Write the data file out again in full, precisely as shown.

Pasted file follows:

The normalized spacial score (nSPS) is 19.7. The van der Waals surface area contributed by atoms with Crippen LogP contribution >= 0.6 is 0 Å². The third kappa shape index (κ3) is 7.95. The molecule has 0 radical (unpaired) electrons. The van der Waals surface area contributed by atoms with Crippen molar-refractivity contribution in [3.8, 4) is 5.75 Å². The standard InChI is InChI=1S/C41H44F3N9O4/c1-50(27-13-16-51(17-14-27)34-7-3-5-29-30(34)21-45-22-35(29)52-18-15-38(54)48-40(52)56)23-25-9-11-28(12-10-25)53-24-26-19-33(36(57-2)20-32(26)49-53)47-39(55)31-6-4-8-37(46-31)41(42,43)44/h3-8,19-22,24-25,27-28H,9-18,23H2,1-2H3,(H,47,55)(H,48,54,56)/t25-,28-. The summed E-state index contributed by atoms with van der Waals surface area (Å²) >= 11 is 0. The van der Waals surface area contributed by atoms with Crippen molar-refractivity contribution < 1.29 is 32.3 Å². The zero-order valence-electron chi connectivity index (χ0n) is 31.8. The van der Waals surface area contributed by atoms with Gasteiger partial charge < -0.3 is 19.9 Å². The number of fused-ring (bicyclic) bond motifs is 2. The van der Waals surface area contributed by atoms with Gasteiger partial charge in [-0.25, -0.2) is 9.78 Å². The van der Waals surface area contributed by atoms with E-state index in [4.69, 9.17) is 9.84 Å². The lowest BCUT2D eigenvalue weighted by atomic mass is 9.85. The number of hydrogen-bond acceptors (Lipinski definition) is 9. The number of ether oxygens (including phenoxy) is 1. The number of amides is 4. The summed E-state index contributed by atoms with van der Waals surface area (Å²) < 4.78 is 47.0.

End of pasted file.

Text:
The normalized spacial score (nSPS) is 19.7. The van der Waals surface area contributed by atoms with Crippen LogP contribution >= 0.6 is 0 Å². The third kappa shape index (κ3) is 7.95. The molecule has 0 radical (unpaired) electrons. The van der Waals surface area contributed by atoms with Crippen molar-refractivity contribution in [3.8, 4) is 5.75 Å². The standard InChI is InChI=1S/C41H44F3N9O4/c1-50(27-13-16-51(17-14-27)34-7-3-5-29-30(34)21-45-22-35(29)52-18-15-38(54)48-40(52)56)23-25-9-11-28(12-10-25)53-24-26-19-33(36(57-2)20-32(26)49-53)47-39(55)31-6-4-8-37(46-31)41(42,43)44/h3-8,19-22,24-25,27-28H,9-18,23H2,1-2H3,(H,47,55)(H,48,54,56)/t25-,28-. The summed E-state index contributed by atoms with van der Waals surface area (Å²) >= 11 is 0. The van der Waals surface area contributed by atoms with Crippen molar-refractivity contribution < 1.29 is 32.3 Å². The zero-order valence-electron chi connectivity index (χ0n) is 31.8. The van der Waals surface area contributed by atoms with Gasteiger partial charge < -0.3 is 19.9 Å². The number of fused-ring (bicyclic) bond motifs is 2. The van der Waals surface area contributed by atoms with Gasteiger partial charge in [-0.25, -0.2) is 9.78 Å². The van der Waals surface area contributed by atoms with E-state index in [4.69, 9.17) is 9.84 Å². The lowest BCUT2D eigenvalue weighted by atomic mass is 9.85. The number of hydrogen-bond acceptors (Lipinski definition) is 9. The number of ether oxygens (including phenoxy) is 1. The number of amides is 4. The summed E-state index contributed by atoms with van der Waals surface area (Å²) < 4.78 is 47.0.